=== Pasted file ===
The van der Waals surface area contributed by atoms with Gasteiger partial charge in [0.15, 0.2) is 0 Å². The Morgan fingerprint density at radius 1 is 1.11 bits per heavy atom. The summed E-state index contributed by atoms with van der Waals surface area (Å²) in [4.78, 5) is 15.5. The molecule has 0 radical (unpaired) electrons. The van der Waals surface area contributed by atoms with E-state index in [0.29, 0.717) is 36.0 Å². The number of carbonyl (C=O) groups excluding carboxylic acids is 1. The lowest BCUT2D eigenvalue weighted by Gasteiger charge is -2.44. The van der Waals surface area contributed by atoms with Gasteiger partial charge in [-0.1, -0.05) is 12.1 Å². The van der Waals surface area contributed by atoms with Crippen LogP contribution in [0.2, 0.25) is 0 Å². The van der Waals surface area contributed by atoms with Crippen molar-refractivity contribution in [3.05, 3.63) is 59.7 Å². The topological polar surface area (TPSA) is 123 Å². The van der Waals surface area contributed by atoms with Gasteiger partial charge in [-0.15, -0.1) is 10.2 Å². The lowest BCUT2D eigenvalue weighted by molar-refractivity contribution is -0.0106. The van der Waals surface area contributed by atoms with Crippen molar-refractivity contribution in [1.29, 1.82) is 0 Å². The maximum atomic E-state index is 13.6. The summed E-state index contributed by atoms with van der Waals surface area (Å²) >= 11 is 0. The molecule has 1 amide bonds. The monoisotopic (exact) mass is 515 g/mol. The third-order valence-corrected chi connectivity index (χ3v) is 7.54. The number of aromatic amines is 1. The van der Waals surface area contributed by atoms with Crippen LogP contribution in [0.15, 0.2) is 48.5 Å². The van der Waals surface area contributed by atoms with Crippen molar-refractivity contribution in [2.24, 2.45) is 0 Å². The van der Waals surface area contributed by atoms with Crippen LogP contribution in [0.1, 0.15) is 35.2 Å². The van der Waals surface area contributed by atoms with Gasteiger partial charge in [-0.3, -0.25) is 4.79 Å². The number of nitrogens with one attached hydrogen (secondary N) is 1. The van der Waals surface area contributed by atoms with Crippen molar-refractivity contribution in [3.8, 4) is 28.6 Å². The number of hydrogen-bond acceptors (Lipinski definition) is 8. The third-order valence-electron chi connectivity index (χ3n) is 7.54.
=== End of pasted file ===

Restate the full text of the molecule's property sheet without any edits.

The van der Waals surface area contributed by atoms with Gasteiger partial charge in [0.15, 0.2) is 0 Å². The Morgan fingerprint density at radius 1 is 1.11 bits per heavy atom. The summed E-state index contributed by atoms with van der Waals surface area (Å²) in [4.78, 5) is 15.5. The molecule has 0 radical (unpaired) electrons. The van der Waals surface area contributed by atoms with E-state index in [0.29, 0.717) is 36.0 Å². The number of carbonyl (C=O) groups excluding carboxylic acids is 1. The lowest BCUT2D eigenvalue weighted by Gasteiger charge is -2.44. The van der Waals surface area contributed by atoms with Gasteiger partial charge in [-0.1, -0.05) is 12.1 Å². The van der Waals surface area contributed by atoms with Crippen LogP contribution in [0.2, 0.25) is 0 Å². The van der Waals surface area contributed by atoms with Crippen molar-refractivity contribution in [3.05, 3.63) is 59.7 Å². The topological polar surface area (TPSA) is 123 Å². The van der Waals surface area contributed by atoms with Gasteiger partial charge in [-0.15, -0.1) is 10.2 Å². The lowest BCUT2D eigenvalue weighted by molar-refractivity contribution is -0.0106. The van der Waals surface area contributed by atoms with Crippen molar-refractivity contribution in [1.29, 1.82) is 0 Å². The maximum atomic E-state index is 13.6. The summed E-state index contributed by atoms with van der Waals surface area (Å²) >= 11 is 0. The molecule has 1 amide bonds. The monoisotopic (exact) mass is 515 g/mol. The third-order valence-corrected chi connectivity index (χ3v) is 7.54. The number of aromatic amines is 1. The van der Waals surface area contributed by atoms with Crippen LogP contribution in [0.15, 0.2) is 48.5 Å². The van der Waals surface area contributed by atoms with Crippen molar-refractivity contribution in [2.24, 2.45) is 0 Å². The van der Waals surface area contributed by atoms with Crippen LogP contribution in [0.1, 0.15) is 35.2 Å². The van der Waals surface area contributed by atoms with Gasteiger partial charge in [-0.3, -0.25) is 4.79 Å². The number of nitrogens with one attached hydrogen (secondary N) is 1. The van der Waals surface area contributed by atoms with Crippen molar-refractivity contribution in [3.8, 4) is 28.6 Å². The number of hydrogen-bond acceptors (Lipinski definition) is 8. The third-order valence-electron chi connectivity index (χ3n) is 7.54.